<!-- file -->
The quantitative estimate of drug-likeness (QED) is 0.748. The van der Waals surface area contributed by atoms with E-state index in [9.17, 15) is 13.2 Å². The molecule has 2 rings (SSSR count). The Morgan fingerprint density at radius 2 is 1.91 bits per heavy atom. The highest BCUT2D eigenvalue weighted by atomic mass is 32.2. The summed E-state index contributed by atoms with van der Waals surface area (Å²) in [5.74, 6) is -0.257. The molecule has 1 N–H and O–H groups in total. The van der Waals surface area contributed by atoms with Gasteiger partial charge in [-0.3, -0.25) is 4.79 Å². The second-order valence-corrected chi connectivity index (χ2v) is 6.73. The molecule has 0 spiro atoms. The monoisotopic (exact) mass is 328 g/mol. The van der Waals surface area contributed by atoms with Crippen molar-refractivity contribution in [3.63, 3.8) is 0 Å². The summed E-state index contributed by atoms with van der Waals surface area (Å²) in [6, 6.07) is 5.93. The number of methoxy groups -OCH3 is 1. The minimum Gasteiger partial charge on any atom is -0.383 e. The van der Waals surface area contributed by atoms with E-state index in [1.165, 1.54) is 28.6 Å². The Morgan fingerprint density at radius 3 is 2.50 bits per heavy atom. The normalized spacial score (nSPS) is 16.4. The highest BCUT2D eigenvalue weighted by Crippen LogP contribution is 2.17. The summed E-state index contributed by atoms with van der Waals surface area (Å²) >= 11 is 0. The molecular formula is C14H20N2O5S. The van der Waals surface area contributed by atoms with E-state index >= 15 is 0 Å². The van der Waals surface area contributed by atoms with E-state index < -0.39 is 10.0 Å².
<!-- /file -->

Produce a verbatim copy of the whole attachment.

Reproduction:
The quantitative estimate of drug-likeness (QED) is 0.748. The van der Waals surface area contributed by atoms with E-state index in [9.17, 15) is 13.2 Å². The molecule has 2 rings (SSSR count). The Morgan fingerprint density at radius 2 is 1.91 bits per heavy atom. The highest BCUT2D eigenvalue weighted by atomic mass is 32.2. The summed E-state index contributed by atoms with van der Waals surface area (Å²) in [5.74, 6) is -0.257. The molecule has 1 N–H and O–H groups in total. The van der Waals surface area contributed by atoms with Gasteiger partial charge in [-0.3, -0.25) is 4.79 Å². The second-order valence-corrected chi connectivity index (χ2v) is 6.73. The molecule has 0 spiro atoms. The monoisotopic (exact) mass is 328 g/mol. The van der Waals surface area contributed by atoms with Crippen molar-refractivity contribution in [3.63, 3.8) is 0 Å². The summed E-state index contributed by atoms with van der Waals surface area (Å²) in [6, 6.07) is 5.93. The number of methoxy groups -OCH3 is 1. The minimum Gasteiger partial charge on any atom is -0.383 e. The van der Waals surface area contributed by atoms with E-state index in [1.165, 1.54) is 28.6 Å². The Morgan fingerprint density at radius 3 is 2.50 bits per heavy atom. The normalized spacial score (nSPS) is 16.4. The highest BCUT2D eigenvalue weighted by Crippen LogP contribution is 2.17. The summed E-state index contributed by atoms with van der Waals surface area (Å²) >= 11 is 0. The molecular formula is C14H20N2O5S. The van der Waals surface area contributed by atoms with E-state index >= 15 is 0 Å². The van der Waals surface area contributed by atoms with E-state index < -0.39 is 10.0 Å².